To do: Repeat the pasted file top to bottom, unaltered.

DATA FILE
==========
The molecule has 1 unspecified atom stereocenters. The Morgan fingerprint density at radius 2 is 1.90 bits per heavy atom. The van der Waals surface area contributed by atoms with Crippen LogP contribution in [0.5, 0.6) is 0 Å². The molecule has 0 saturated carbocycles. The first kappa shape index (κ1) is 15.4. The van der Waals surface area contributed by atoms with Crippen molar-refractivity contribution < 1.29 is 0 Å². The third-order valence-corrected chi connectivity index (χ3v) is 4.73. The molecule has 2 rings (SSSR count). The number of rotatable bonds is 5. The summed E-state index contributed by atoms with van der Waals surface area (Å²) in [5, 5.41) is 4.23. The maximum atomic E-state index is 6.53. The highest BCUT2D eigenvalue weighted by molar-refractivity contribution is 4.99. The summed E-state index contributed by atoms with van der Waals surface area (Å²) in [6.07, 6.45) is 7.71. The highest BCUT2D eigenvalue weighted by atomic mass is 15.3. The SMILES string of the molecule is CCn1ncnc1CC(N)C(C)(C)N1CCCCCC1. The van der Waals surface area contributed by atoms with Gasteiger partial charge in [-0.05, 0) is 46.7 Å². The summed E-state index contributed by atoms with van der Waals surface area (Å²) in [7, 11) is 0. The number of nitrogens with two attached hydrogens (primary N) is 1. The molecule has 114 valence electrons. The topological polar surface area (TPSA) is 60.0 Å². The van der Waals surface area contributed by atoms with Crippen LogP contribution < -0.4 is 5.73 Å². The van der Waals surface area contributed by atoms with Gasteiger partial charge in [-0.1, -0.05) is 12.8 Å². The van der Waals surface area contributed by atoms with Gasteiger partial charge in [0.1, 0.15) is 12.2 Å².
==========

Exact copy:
The molecule has 1 unspecified atom stereocenters. The Morgan fingerprint density at radius 2 is 1.90 bits per heavy atom. The van der Waals surface area contributed by atoms with Crippen LogP contribution in [0.5, 0.6) is 0 Å². The molecule has 0 saturated carbocycles. The first kappa shape index (κ1) is 15.4. The van der Waals surface area contributed by atoms with Crippen molar-refractivity contribution < 1.29 is 0 Å². The third-order valence-corrected chi connectivity index (χ3v) is 4.73. The molecule has 2 rings (SSSR count). The number of rotatable bonds is 5. The summed E-state index contributed by atoms with van der Waals surface area (Å²) in [5, 5.41) is 4.23. The maximum atomic E-state index is 6.53. The highest BCUT2D eigenvalue weighted by molar-refractivity contribution is 4.99. The summed E-state index contributed by atoms with van der Waals surface area (Å²) in [6.07, 6.45) is 7.71. The highest BCUT2D eigenvalue weighted by atomic mass is 15.3. The SMILES string of the molecule is CCn1ncnc1CC(N)C(C)(C)N1CCCCCC1. The van der Waals surface area contributed by atoms with Gasteiger partial charge in [-0.05, 0) is 46.7 Å². The summed E-state index contributed by atoms with van der Waals surface area (Å²) in [7, 11) is 0. The number of nitrogens with two attached hydrogens (primary N) is 1. The molecule has 114 valence electrons. The topological polar surface area (TPSA) is 60.0 Å². The van der Waals surface area contributed by atoms with Crippen LogP contribution < -0.4 is 5.73 Å². The van der Waals surface area contributed by atoms with Gasteiger partial charge in [-0.1, -0.05) is 12.8 Å². The van der Waals surface area contributed by atoms with Gasteiger partial charge in [0.1, 0.15) is 12.2 Å².